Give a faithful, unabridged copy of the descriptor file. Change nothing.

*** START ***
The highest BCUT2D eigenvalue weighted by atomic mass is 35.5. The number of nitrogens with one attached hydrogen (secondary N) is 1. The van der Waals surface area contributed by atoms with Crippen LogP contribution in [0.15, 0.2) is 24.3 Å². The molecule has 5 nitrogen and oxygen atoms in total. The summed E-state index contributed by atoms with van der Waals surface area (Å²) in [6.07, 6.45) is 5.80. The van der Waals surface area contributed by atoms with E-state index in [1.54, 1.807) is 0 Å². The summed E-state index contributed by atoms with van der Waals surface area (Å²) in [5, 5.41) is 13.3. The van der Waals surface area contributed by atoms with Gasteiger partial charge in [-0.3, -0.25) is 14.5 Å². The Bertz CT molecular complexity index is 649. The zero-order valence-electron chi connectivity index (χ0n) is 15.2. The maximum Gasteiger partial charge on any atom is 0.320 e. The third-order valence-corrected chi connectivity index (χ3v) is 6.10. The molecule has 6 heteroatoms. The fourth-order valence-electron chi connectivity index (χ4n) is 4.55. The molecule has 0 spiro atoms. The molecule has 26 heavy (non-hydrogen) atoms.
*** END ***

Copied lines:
The highest BCUT2D eigenvalue weighted by atomic mass is 35.5. The number of nitrogens with one attached hydrogen (secondary N) is 1. The van der Waals surface area contributed by atoms with Crippen LogP contribution in [0.15, 0.2) is 24.3 Å². The molecule has 5 nitrogen and oxygen atoms in total. The summed E-state index contributed by atoms with van der Waals surface area (Å²) in [6.07, 6.45) is 5.80. The van der Waals surface area contributed by atoms with E-state index in [1.54, 1.807) is 0 Å². The summed E-state index contributed by atoms with van der Waals surface area (Å²) in [5, 5.41) is 13.3. The van der Waals surface area contributed by atoms with Gasteiger partial charge in [-0.3, -0.25) is 14.5 Å². The Bertz CT molecular complexity index is 649. The zero-order valence-electron chi connectivity index (χ0n) is 15.2. The maximum Gasteiger partial charge on any atom is 0.320 e. The third-order valence-corrected chi connectivity index (χ3v) is 6.10. The molecule has 6 heteroatoms. The fourth-order valence-electron chi connectivity index (χ4n) is 4.55. The molecule has 0 spiro atoms. The molecule has 26 heavy (non-hydrogen) atoms.